Owners Corporations often have to wrestle with the possibility that the builder and developer are unable to pay to rectify defects. They are inevitably not insured. If the building is more than 3 storeys, there will not be an HWI policy. Owners Corporations therefore need to look to others who were involved in the constructions, design, and certification of the building. Certifiers usually hold professional indemnity insurance and their responsibility should certainly be considered in any defects claim.
In the matter of Dix Gardner Pty Ltd v The Owners – Strata Plan 82053  NSWSC 940, the Supreme Court considered an appeal by a certifier (Dix) who had allegedly breached his duty of care to the owners corporation of a townhouse development close to the M2 motorway in Sydney.
On 15 June 2004, development consent was obtained from Ryde Council concerning the development. The development consent was given subject to specific conditions regarding noise.
Consequently, the builder of the development contracted an acoustic consultant to conduct assessments regarding the noise levels and to recommend acoustic treatments that would ensure compliance and that the report be submitted to the certifier.
The subsequent two reports were issued, one that dealt specifically with the acoustic treatments that would be required and the second, which opined that five of the townhouses in the subject development were non-compliant and required work to be conducted to meet compliance. The second report was issued after the interim occupation certificate and immediately prior to the certifier issuing a final occupation certificate. However, despite the second report, the certifier issued a final occupation certificate for the development.
In response, the Owners’ position was that the certifier owed to them a duty to exercise reasonable care, skill, and diligence in carrying out the certification, which was subsequently breached when the occupation certificate was issued despite the issues identified in the acoustic consultant’s second report.
More specifically, the Owners alleged that firstly, as a private certifier, Dix owed a duty to the Owners to exercise reasonable care, skill and diligence in carrying out the certification. Secondly, the occupation certificates for the development were not properly issued because the preconditions to their issue specified in the development consent had not been met and the building was not suitable for occupation. Thirdly, a reasonably competent certifier would not have issued the occupation certificates until he or she was satisfied that the preconditions in the development consent had been met and the building was suitable for occupation. Fourthly, Dix breached his duty to the Owners by failing to exercise the degree of care, skill, and diligence expected of a reasonably competent certifier in issuing the occupation certificate when he did. Fifthly, the breach of duty of care by Dix caused the Owners to suffer economic loss; and finally, quantum of damages.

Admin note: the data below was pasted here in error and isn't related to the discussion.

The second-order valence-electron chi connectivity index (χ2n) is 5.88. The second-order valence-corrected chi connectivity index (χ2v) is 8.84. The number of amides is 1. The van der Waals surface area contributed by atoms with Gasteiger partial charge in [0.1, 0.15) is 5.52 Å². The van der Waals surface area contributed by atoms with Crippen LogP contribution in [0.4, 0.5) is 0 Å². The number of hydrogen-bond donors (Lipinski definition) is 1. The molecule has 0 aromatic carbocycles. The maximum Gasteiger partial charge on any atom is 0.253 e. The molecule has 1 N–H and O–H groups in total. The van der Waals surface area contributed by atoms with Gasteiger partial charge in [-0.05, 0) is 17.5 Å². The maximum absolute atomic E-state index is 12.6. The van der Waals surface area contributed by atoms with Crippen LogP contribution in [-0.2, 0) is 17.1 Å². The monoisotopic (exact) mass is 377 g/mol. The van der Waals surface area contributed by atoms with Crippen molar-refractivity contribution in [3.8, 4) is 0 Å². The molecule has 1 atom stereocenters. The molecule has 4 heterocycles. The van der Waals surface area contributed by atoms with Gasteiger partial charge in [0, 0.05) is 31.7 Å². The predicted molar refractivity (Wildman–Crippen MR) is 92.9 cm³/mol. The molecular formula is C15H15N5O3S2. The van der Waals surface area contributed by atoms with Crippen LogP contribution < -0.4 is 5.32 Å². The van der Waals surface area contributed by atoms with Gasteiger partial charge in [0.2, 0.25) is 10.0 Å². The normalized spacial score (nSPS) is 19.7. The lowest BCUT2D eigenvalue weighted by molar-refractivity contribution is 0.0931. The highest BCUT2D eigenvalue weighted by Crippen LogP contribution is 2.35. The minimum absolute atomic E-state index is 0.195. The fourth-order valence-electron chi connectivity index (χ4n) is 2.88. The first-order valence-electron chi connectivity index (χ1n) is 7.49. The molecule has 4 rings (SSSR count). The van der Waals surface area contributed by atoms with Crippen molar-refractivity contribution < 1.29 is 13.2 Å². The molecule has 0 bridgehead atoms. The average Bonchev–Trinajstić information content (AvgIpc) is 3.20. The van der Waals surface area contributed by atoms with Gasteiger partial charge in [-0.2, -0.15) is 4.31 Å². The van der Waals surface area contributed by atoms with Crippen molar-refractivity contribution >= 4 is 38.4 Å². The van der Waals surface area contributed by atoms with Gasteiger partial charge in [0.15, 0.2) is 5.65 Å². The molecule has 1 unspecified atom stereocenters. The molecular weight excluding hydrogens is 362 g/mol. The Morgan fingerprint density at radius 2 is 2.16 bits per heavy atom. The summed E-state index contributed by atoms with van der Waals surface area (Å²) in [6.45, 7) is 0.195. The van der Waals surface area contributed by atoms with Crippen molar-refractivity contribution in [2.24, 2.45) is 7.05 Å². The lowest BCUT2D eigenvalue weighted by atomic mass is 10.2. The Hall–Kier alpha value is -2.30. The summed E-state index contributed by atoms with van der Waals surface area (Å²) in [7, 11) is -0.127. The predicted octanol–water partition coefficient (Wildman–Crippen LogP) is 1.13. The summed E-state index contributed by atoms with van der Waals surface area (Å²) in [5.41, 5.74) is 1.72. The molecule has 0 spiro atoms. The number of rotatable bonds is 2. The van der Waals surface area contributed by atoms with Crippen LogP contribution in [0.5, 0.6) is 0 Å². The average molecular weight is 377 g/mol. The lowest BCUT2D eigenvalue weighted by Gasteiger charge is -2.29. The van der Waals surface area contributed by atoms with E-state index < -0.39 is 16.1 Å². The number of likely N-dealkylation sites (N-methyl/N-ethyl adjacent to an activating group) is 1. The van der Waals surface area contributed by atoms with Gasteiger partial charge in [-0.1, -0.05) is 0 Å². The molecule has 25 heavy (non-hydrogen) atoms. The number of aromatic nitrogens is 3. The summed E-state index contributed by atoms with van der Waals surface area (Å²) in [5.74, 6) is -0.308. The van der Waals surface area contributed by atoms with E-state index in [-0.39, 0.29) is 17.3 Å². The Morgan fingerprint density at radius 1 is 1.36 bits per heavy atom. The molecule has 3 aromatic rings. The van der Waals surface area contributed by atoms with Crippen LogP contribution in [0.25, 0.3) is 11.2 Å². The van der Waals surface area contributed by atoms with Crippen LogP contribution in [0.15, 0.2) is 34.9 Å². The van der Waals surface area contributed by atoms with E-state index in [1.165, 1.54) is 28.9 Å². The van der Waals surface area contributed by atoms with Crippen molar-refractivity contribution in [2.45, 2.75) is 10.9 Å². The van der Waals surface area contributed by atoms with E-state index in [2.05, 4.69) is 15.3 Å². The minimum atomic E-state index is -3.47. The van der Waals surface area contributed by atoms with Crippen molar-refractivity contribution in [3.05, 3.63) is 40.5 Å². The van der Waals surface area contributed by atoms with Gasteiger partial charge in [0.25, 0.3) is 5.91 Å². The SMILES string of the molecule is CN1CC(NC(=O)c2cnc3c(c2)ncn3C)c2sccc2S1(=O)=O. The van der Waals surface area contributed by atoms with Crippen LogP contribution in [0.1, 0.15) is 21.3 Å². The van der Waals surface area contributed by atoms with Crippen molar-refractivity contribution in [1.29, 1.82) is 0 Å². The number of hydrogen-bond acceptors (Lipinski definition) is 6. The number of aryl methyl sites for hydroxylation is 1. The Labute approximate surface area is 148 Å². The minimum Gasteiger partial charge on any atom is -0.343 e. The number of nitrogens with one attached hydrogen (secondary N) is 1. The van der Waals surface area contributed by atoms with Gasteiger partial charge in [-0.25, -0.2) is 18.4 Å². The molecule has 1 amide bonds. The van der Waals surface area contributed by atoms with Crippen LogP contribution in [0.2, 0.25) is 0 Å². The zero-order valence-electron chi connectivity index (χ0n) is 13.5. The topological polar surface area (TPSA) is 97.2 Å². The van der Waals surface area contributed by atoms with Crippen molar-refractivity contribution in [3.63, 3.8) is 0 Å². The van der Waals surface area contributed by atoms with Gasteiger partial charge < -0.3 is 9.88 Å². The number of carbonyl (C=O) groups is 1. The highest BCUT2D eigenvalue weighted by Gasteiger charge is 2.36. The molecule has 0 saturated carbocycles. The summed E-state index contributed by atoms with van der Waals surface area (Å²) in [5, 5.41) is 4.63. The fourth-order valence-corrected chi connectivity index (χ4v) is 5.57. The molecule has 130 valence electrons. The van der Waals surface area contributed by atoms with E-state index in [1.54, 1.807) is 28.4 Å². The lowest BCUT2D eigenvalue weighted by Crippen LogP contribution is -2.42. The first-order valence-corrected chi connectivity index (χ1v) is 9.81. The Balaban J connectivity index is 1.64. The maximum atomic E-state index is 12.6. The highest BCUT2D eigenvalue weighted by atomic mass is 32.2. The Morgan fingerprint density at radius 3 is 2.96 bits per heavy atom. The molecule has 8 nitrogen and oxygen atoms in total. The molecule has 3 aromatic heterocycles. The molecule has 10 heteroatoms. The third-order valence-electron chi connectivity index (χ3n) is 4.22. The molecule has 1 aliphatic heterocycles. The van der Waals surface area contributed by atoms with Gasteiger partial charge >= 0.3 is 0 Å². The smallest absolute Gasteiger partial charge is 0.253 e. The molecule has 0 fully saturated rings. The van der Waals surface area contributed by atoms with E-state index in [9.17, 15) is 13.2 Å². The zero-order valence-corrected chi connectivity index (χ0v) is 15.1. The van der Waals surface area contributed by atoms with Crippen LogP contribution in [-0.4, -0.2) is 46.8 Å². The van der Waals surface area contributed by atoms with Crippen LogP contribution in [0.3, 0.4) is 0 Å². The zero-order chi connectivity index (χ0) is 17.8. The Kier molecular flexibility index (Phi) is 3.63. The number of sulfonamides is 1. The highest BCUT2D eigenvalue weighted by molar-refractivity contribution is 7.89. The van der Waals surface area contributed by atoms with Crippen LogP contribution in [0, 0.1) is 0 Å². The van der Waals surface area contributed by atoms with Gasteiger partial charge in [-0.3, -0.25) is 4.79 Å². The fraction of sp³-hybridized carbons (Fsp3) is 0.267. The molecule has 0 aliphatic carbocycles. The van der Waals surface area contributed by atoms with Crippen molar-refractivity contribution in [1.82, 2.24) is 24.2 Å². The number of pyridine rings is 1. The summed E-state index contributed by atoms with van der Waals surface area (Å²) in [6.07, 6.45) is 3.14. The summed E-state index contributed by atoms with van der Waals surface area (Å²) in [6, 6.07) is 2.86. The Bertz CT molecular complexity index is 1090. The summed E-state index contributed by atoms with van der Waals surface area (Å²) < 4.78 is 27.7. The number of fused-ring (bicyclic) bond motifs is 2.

The Local Court found in favour of the Owners.
On appeal, the certifier claimed that the Local Court were in error finding that there was a duty of care owed to the owners corporation by him on the basis that sections 41 and 43 of the Civil Liability Act 2002 (NSW) (the CLA) in that he was exercising a public function in issuing occupation certificates under the Environmental Planning and Assessment Act 1979 (NSW).
The Supreme Court rejected the assertion on the basis that it is unlikely that the legislature intended for the CLA to be applicable in those matters of which privately employed certifiers were involved in work that required “very difficult decisions” and the fine balancing of a discretion against public policy implications.
The Court further held that the CLA was not relevant given that in their view the work that carried out by the certifier did not involve any exercise of discretion, but rather was concerned with the assessment of mandatory and ascertainable prerequisites against a set standard.
The Court also considered whether Dix owed a duty of care to a subsequent purchaser, given that the owners corporation was not a commercial entity and not a purchaser of a domestic dwelling. The Court held that it was overtly clear that in the circumstances where the certifier signed a final occupation certificate, fully aware that there were significant acoustic issues outstanding, he placed the owners in a position of vulnerability.
In conclusion, despite finding for the owners corporation in respect of the issue of duty of care, the appeal was upheld on other grounds, namely that the court below had not adequately addressed the issue of proportionate liability. The matter was remitted to the Local Court for further determination.